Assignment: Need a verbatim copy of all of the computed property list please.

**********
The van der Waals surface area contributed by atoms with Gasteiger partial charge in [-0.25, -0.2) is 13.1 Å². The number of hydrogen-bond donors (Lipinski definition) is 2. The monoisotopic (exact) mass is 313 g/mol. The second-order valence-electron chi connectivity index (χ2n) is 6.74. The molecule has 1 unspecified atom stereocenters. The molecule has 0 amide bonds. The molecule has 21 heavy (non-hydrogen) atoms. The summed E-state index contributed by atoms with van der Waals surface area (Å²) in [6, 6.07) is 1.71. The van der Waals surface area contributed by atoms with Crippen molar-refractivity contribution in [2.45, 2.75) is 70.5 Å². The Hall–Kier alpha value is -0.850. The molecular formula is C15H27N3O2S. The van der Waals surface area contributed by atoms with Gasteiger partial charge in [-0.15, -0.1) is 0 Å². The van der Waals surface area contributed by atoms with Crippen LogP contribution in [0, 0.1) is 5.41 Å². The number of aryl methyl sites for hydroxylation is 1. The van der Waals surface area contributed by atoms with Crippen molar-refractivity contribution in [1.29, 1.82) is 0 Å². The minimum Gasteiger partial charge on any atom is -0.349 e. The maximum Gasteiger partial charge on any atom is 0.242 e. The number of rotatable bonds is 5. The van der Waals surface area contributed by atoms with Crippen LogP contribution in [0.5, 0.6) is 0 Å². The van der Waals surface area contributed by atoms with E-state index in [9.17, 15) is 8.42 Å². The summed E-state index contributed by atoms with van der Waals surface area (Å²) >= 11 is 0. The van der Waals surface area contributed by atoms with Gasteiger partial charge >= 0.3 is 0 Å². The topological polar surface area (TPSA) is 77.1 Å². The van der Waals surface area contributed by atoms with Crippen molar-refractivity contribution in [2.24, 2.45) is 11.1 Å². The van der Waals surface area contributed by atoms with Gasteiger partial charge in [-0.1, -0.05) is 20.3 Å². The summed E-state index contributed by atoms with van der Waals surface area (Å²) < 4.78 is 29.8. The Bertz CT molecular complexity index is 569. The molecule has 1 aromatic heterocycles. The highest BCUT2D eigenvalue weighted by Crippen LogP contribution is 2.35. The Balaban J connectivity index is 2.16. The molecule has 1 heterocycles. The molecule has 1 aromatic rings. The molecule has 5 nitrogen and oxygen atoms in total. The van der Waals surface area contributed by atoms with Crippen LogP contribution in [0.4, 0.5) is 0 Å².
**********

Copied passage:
The van der Waals surface area contributed by atoms with Gasteiger partial charge in [-0.25, -0.2) is 13.1 Å². The number of hydrogen-bond donors (Lipinski definition) is 2. The monoisotopic (exact) mass is 313 g/mol. The second-order valence-electron chi connectivity index (χ2n) is 6.74. The molecule has 1 unspecified atom stereocenters. The molecule has 0 amide bonds. The molecule has 21 heavy (non-hydrogen) atoms. The summed E-state index contributed by atoms with van der Waals surface area (Å²) in [6, 6.07) is 1.71. The van der Waals surface area contributed by atoms with Crippen molar-refractivity contribution in [2.45, 2.75) is 70.5 Å². The Hall–Kier alpha value is -0.850. The molecular formula is C15H27N3O2S. The van der Waals surface area contributed by atoms with Gasteiger partial charge in [-0.15, -0.1) is 0 Å². The van der Waals surface area contributed by atoms with Crippen LogP contribution in [0, 0.1) is 5.41 Å². The number of aryl methyl sites for hydroxylation is 1. The van der Waals surface area contributed by atoms with Crippen molar-refractivity contribution in [1.29, 1.82) is 0 Å². The minimum Gasteiger partial charge on any atom is -0.349 e. The maximum Gasteiger partial charge on any atom is 0.242 e. The number of rotatable bonds is 5. The van der Waals surface area contributed by atoms with Crippen LogP contribution in [0.5, 0.6) is 0 Å². The van der Waals surface area contributed by atoms with E-state index in [9.17, 15) is 8.42 Å². The summed E-state index contributed by atoms with van der Waals surface area (Å²) >= 11 is 0. The van der Waals surface area contributed by atoms with Gasteiger partial charge >= 0.3 is 0 Å². The topological polar surface area (TPSA) is 77.1 Å². The van der Waals surface area contributed by atoms with Crippen molar-refractivity contribution in [2.24, 2.45) is 11.1 Å². The van der Waals surface area contributed by atoms with Gasteiger partial charge in [-0.1, -0.05) is 20.3 Å². The summed E-state index contributed by atoms with van der Waals surface area (Å²) < 4.78 is 29.8. The Bertz CT molecular complexity index is 569. The molecule has 1 aromatic heterocycles. The highest BCUT2D eigenvalue weighted by Crippen LogP contribution is 2.35. The Balaban J connectivity index is 2.16. The molecule has 1 heterocycles. The molecule has 1 aromatic rings. The molecule has 5 nitrogen and oxygen atoms in total. The van der Waals surface area contributed by atoms with Crippen LogP contribution in [0.4, 0.5) is 0 Å².